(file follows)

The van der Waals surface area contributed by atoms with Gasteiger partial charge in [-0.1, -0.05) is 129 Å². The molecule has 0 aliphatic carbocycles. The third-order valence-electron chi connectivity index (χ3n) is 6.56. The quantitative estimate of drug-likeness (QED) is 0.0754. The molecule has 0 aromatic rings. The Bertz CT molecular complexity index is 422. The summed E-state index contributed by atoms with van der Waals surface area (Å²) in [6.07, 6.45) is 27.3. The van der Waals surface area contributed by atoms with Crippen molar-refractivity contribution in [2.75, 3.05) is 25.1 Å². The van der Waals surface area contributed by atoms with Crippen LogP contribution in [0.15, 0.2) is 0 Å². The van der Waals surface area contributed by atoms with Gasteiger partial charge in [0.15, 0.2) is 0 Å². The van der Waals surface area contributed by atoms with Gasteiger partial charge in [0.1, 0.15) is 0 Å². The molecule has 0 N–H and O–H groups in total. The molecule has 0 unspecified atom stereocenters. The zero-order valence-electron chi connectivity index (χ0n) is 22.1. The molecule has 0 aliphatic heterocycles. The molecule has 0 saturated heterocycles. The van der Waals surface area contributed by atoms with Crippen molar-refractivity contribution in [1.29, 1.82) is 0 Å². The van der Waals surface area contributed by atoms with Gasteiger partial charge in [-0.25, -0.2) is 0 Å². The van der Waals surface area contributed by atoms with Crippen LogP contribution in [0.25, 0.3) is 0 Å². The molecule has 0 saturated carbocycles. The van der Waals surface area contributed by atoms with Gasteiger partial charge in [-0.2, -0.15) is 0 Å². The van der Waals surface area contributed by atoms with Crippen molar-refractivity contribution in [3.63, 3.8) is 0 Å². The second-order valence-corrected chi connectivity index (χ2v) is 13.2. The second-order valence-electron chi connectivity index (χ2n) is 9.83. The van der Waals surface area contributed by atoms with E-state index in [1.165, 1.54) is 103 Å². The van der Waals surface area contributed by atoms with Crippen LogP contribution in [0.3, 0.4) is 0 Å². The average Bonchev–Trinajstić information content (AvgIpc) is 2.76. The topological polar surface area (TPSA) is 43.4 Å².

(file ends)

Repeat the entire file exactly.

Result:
The van der Waals surface area contributed by atoms with Gasteiger partial charge in [-0.1, -0.05) is 129 Å². The molecule has 0 aliphatic carbocycles. The third-order valence-electron chi connectivity index (χ3n) is 6.56. The quantitative estimate of drug-likeness (QED) is 0.0754. The molecule has 0 aromatic rings. The Bertz CT molecular complexity index is 422. The summed E-state index contributed by atoms with van der Waals surface area (Å²) in [6.07, 6.45) is 27.3. The van der Waals surface area contributed by atoms with Crippen molar-refractivity contribution in [2.75, 3.05) is 25.1 Å². The van der Waals surface area contributed by atoms with Crippen LogP contribution in [0.15, 0.2) is 0 Å². The van der Waals surface area contributed by atoms with Gasteiger partial charge in [0.15, 0.2) is 0 Å². The van der Waals surface area contributed by atoms with Gasteiger partial charge in [0.1, 0.15) is 0 Å². The molecule has 0 N–H and O–H groups in total. The molecule has 0 unspecified atom stereocenters. The zero-order valence-electron chi connectivity index (χ0n) is 22.1. The molecule has 0 aliphatic heterocycles. The molecule has 0 saturated heterocycles. The van der Waals surface area contributed by atoms with Crippen molar-refractivity contribution in [1.29, 1.82) is 0 Å². The van der Waals surface area contributed by atoms with Gasteiger partial charge in [-0.25, -0.2) is 0 Å². The van der Waals surface area contributed by atoms with Crippen LogP contribution in [0.25, 0.3) is 0 Å². The molecule has 0 saturated carbocycles. The van der Waals surface area contributed by atoms with Gasteiger partial charge in [-0.2, -0.15) is 0 Å². The van der Waals surface area contributed by atoms with Crippen molar-refractivity contribution in [3.63, 3.8) is 0 Å². The second-order valence-corrected chi connectivity index (χ2v) is 13.2. The second-order valence-electron chi connectivity index (χ2n) is 9.83. The van der Waals surface area contributed by atoms with E-state index in [1.165, 1.54) is 103 Å². The van der Waals surface area contributed by atoms with Crippen LogP contribution in [0.3, 0.4) is 0 Å². The average Bonchev–Trinajstić information content (AvgIpc) is 2.76. The topological polar surface area (TPSA) is 43.4 Å².